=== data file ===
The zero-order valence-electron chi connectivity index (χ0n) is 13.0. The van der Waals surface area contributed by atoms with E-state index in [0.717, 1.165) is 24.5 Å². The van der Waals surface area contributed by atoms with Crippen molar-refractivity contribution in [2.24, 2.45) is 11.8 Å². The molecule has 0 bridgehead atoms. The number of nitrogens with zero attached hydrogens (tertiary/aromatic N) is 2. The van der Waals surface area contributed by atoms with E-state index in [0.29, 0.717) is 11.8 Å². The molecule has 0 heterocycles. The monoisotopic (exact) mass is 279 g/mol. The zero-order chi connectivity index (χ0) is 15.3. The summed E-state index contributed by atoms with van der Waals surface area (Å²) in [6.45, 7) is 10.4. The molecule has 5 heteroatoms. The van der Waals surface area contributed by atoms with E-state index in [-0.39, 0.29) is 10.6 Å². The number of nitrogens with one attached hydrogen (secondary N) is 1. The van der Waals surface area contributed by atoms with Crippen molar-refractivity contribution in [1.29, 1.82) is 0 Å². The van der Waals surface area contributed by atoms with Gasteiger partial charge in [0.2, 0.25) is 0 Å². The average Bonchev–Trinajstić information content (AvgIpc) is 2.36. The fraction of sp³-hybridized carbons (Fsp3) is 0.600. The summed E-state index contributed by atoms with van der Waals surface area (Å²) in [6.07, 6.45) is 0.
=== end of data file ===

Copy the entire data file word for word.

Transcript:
The zero-order valence-electron chi connectivity index (χ0n) is 13.0. The van der Waals surface area contributed by atoms with E-state index in [0.717, 1.165) is 24.5 Å². The van der Waals surface area contributed by atoms with Crippen molar-refractivity contribution in [2.24, 2.45) is 11.8 Å². The molecule has 0 bridgehead atoms. The number of nitrogens with zero attached hydrogens (tertiary/aromatic N) is 2. The van der Waals surface area contributed by atoms with E-state index in [0.29, 0.717) is 11.8 Å². The molecule has 0 heterocycles. The monoisotopic (exact) mass is 279 g/mol. The zero-order chi connectivity index (χ0) is 15.3. The summed E-state index contributed by atoms with van der Waals surface area (Å²) in [6.45, 7) is 10.4. The molecule has 5 heteroatoms. The van der Waals surface area contributed by atoms with E-state index in [-0.39, 0.29) is 10.6 Å². The number of nitrogens with one attached hydrogen (secondary N) is 1. The van der Waals surface area contributed by atoms with Crippen molar-refractivity contribution in [1.29, 1.82) is 0 Å². The van der Waals surface area contributed by atoms with Gasteiger partial charge in [0.2, 0.25) is 0 Å². The average Bonchev–Trinajstić information content (AvgIpc) is 2.36. The fraction of sp³-hybridized carbons (Fsp3) is 0.600. The summed E-state index contributed by atoms with van der Waals surface area (Å²) in [6.07, 6.45) is 0.